The Securities and Exchange Board of India (Sebi) on an average gets about 30,000 whistle-blower complaints in a year, said Sebi Chief Vigilance Officer Yatri Dave Vitekar. She added that two email IDs always remain flooded and it is massive.
She added that the markets regulator Sebi takes whistle-blowers very seriously. “The Whistle Blower Policy is a policy that gives a safe space to the individual and the organisation (within or outside it) to have a healthy interaction. Whistle-blowers are the ears and eyes of any organisation and that is what the policy is meant to empower and grant. But, if we continue to misuse this policy with frivolous and mischievous complaints, then we are blunting it," Vitekar said.
She said this on Thursday while giving a practitioner’s perspective on Whistle Blower Policy at an international virtual conference organised by ASSOCHAM, focussed on ‘Whistle Blower Policy: Letter and Spirit vs. Effectiveness’.
The Sebi chief vigilance officer listed three kinds of complaints that are harming effectiveness of the policy. She said that when a person chooses to make a complaint as an anonymous person but the minute you are not willing to own up to it makes it feel like it is a non-serious complaint.
“We have a mechanism called PIDPI (Public Interest Disclosure and Protection of Informers) in place. So, any whistle-blower can write PIDPI on the cover of the complaint and it becomes our responsibility to protect his identity. With so many systems in place, an anonymous complaint loses its steam so as to say," Vitekar added.
She also also listed irrelevant and poorly analysed complaints and motivated complaints that seek to settle personal scores.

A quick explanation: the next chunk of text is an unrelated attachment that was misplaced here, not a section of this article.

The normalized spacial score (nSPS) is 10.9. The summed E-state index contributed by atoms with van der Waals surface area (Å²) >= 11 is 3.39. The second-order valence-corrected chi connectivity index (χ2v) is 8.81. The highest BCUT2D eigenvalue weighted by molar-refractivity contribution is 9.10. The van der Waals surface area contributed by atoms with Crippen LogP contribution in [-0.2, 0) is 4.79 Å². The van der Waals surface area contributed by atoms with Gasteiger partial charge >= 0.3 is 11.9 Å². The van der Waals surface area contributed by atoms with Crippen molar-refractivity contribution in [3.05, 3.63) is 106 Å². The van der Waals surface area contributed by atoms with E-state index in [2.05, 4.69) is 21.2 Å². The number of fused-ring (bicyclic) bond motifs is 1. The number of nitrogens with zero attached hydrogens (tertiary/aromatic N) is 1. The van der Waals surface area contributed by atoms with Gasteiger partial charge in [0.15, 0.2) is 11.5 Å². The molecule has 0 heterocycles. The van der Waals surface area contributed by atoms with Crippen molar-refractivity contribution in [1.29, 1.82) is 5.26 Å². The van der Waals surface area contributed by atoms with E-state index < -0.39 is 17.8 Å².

“In the case of irrelevant complaints, the mail is marked to numerous people. Sometimes the CC (copy to), which is marked in a complaint is to the tune of 100 email ids. This whole CC culture is harmful and it’s very difficult for us to separate the wheat from the chaff. They do a huge disservice to the policy," Vitekar added.
Neeraj Kulshrestha, chief regulatory officer of BSE, however, said anonymous complaints must be encouraged and action taken only once it is verified. He shared that the stock exchange is the recipient of continuous complaints, where we have to ask the companies to act and they are obligated to report such things.
“Stock exchange provides a platform where you know stocks get traded, but we are in broader senses also an entity in a business of trust, the shareholders trust, the stakeholders trust etc. The price reflected on stock exchange with respect to a company essentially reflects the trust. And therefore, to ensure adequate trustworthiness, there are three broad pillars that emancipate this whole principle of whistleblower – Sebi, the Companies Act and the Whistle Blowers Act. With these pillars, there is a proper framework," Kulshrestha said.
He added that there are realities, like wrongdoings and corruption, which are taking place. So even if it is a simple feedback mechanism, the Whistle Blower Policy encourages that.
Hemant Sahai, chairperson of ASSOCHAM’s National Council for Legal Affairs and Regulatory Reforms, and founding partner of HSA Advocates, said the culture should be strengthened to get the right outcomes and the concerns of anonymity, neutrality and protection of the whistleblower is to be taken care of as 90 per cent of whistleblowers are victimised.
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